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Audit Clearance Confirms Trading Profit Of $519,000
Virgin Blue confirmed today, following audit clearance of the first period results by KPMG, that the airline recorded an operating profit before abnormal items of $518,962 for the seven-month trading period ended 31 March 2001.
Abnormal items comprise pre-trading start up expenses incurred in establishing the airline prior to commencement of commercial operations on 31 August 2000.
Virgin Blue's Board of Directors has taken the decision to write off these pre-commencement costs of $11.3 million in the airline's first financial period.
The net result after abnormal items for the 16-month reporting period from incorporation to 31 March 2001 was a loss of $10.8 million.
The encouraging trading profit comes ahead of schedule based on the pre-launch business plan and has been earned despite all time lows in the Australian dollar, record high jet fuel prices and unprecedented competitive pressures.
A total of 641,113 passengers were carried up to March 2001 with load factors averaging over 74%.
Virgin Blue Chief Executive, Brett Godfrey said, "The big airlines have been using extraordinary resources to see us off and despite all of their efforts, we have turned an early trading profit. This clearly shows that through a dedicated, professional and customer focused team that is second to none, we are winning".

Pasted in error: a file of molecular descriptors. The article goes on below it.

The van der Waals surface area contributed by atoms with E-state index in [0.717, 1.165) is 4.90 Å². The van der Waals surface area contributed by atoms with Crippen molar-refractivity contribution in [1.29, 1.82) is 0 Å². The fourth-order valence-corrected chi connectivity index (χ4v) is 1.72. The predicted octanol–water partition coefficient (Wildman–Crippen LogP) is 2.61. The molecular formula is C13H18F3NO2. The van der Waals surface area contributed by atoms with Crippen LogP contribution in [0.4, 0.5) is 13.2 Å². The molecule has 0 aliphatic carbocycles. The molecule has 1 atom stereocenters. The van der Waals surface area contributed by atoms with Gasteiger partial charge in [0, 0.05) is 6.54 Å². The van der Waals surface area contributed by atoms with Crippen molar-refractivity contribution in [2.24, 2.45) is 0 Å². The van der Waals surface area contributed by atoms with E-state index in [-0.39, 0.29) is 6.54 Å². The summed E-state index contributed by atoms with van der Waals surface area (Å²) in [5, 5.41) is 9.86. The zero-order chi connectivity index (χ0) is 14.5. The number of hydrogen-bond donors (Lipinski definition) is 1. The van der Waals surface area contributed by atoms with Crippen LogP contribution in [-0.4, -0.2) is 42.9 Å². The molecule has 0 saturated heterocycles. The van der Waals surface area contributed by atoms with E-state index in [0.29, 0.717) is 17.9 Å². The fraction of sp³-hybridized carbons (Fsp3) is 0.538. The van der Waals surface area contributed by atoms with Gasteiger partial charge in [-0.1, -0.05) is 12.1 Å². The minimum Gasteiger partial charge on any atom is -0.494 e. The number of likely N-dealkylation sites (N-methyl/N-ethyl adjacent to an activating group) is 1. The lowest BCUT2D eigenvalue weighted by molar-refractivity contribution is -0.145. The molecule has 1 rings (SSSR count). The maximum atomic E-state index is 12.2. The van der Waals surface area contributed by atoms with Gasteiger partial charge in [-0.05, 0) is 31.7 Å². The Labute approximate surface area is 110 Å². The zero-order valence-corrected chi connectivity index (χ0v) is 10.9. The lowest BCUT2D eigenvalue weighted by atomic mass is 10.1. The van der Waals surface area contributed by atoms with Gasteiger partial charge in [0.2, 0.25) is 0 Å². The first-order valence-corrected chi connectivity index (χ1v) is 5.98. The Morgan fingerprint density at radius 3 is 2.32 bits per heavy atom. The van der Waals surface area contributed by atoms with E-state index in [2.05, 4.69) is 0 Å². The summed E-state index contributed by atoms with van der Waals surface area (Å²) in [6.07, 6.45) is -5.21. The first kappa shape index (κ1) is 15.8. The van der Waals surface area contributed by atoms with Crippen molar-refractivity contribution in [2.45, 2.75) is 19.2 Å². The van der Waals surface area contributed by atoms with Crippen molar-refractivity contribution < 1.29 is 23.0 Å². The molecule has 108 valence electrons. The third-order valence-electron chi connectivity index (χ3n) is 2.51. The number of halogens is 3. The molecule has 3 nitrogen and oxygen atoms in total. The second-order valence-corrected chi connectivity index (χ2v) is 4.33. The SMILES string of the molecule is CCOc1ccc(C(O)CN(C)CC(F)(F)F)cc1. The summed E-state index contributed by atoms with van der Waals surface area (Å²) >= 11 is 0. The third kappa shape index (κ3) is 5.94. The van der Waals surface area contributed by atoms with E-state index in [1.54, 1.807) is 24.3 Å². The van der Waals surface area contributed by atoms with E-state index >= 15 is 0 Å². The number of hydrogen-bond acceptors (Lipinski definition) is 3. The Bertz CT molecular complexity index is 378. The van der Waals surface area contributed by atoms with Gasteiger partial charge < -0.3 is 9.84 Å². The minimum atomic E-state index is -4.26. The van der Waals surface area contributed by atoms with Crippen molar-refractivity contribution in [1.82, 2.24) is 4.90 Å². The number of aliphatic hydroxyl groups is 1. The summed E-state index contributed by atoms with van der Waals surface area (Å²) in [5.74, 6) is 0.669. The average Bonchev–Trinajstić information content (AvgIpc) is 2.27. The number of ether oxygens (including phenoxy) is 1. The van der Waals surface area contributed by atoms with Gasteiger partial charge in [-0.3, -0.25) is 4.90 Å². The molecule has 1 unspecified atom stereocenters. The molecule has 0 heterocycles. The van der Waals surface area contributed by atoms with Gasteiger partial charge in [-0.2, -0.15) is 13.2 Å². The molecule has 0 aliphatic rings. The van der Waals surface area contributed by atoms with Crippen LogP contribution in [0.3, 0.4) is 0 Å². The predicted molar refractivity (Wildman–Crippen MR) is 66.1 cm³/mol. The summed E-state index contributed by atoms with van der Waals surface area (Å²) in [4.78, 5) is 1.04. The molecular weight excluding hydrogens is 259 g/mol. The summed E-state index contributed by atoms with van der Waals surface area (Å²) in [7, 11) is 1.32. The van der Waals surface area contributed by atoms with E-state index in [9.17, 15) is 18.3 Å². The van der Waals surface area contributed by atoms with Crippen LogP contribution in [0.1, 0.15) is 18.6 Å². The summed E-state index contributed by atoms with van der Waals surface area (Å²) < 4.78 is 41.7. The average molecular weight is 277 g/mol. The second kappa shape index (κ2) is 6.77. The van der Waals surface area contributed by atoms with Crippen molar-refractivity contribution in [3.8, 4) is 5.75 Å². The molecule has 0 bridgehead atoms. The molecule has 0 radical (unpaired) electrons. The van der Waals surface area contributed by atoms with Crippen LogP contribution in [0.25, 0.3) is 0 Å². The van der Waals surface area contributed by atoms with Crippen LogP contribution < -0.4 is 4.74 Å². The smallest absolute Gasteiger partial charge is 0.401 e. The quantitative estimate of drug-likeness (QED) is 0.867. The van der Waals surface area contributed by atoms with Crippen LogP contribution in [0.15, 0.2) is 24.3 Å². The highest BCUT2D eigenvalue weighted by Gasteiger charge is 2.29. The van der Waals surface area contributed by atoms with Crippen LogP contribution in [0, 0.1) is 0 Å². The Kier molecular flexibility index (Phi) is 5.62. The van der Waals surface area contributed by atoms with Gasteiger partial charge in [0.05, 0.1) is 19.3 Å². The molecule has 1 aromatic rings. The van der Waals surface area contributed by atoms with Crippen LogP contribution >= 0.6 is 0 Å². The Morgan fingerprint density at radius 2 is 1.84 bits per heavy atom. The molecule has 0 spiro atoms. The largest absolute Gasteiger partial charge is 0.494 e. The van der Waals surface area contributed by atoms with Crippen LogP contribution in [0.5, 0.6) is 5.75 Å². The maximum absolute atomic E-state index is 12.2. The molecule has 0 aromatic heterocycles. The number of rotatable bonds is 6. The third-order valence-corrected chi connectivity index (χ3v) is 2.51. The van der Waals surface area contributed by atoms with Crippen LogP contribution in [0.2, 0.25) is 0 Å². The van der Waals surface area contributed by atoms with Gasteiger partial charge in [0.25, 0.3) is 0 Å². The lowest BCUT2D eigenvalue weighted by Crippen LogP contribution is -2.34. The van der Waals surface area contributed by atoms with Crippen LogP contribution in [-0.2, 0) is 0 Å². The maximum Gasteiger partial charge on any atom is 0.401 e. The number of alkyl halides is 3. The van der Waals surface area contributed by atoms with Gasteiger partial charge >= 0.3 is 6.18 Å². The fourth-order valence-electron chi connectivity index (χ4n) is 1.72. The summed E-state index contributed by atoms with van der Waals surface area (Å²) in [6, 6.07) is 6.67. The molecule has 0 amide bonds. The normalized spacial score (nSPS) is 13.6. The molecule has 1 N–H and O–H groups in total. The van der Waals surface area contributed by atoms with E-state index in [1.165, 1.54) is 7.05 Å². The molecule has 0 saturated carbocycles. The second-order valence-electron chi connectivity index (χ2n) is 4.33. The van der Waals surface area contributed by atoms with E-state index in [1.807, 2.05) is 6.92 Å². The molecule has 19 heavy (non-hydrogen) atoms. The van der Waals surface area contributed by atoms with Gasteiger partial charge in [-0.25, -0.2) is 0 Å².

Before the end of this week, Virgin Blue will carry its millionth passenger after 10 months of flying and the airline is on track for its second million well before the end of this calendar year.
"We have never deviated from our original launch strategy and that is to provide a unique product based around value for money, genuinely friendly staff, on-time performance and brand new, state-of-the-art aircraft. We are confident of our future in this market and are proud to have introduced Australian's to a viable low fare alternative to the traditional duopoly", Brett Godfrey finished.
Virgin Blue has just taken delivery of its third Next Generation Boeing 737-700 from the Boeing factory in Seattle, bringing the total fleet to nine aircraft and is set to launch its most requested route, Sydney-Melbourne next month, along with a daily Brisbane-Canberra service.
Virgin Blue operates the most modern, technologically advanced aircraft in Australia today, with an average age of less than 5 years, compared with Ansett's average fleet age of 11.7 years and Qantas with an average fleet age of 10.8 years. (Salomon Smith Barney 2001 Fleet handbook and amendments)